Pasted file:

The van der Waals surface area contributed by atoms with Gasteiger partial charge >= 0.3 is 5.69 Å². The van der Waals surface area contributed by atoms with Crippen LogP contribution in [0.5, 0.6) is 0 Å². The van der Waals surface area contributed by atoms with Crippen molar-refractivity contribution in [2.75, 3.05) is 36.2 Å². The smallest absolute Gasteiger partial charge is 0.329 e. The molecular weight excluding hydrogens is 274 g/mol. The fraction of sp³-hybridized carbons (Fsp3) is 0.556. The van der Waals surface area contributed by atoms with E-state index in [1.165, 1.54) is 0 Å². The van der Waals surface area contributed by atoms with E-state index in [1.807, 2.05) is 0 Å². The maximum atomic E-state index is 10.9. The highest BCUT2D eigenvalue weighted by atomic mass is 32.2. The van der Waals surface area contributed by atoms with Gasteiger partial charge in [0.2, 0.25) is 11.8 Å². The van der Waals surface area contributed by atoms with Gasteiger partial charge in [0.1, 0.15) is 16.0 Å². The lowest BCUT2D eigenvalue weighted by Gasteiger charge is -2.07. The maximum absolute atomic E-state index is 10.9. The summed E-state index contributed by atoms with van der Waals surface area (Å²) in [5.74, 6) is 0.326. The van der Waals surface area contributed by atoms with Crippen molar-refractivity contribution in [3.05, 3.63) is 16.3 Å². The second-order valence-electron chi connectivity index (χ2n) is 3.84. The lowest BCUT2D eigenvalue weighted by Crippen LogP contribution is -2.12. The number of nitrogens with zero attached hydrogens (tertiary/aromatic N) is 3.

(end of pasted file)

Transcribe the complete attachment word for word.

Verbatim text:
The van der Waals surface area contributed by atoms with Gasteiger partial charge >= 0.3 is 5.69 Å². The van der Waals surface area contributed by atoms with Crippen LogP contribution in [0.5, 0.6) is 0 Å². The van der Waals surface area contributed by atoms with Crippen molar-refractivity contribution in [2.75, 3.05) is 36.2 Å². The smallest absolute Gasteiger partial charge is 0.329 e. The molecular weight excluding hydrogens is 274 g/mol. The fraction of sp³-hybridized carbons (Fsp3) is 0.556. The van der Waals surface area contributed by atoms with E-state index in [1.165, 1.54) is 0 Å². The van der Waals surface area contributed by atoms with E-state index in [1.807, 2.05) is 0 Å². The maximum atomic E-state index is 10.9. The highest BCUT2D eigenvalue weighted by atomic mass is 32.2. The van der Waals surface area contributed by atoms with Gasteiger partial charge in [0.2, 0.25) is 11.8 Å². The van der Waals surface area contributed by atoms with Gasteiger partial charge in [0.1, 0.15) is 16.0 Å². The lowest BCUT2D eigenvalue weighted by Gasteiger charge is -2.07. The maximum absolute atomic E-state index is 10.9. The summed E-state index contributed by atoms with van der Waals surface area (Å²) in [5.74, 6) is 0.326. The van der Waals surface area contributed by atoms with Crippen molar-refractivity contribution in [3.05, 3.63) is 16.3 Å². The second-order valence-electron chi connectivity index (χ2n) is 3.84. The lowest BCUT2D eigenvalue weighted by Crippen LogP contribution is -2.12. The number of nitrogens with zero attached hydrogens (tertiary/aromatic N) is 3.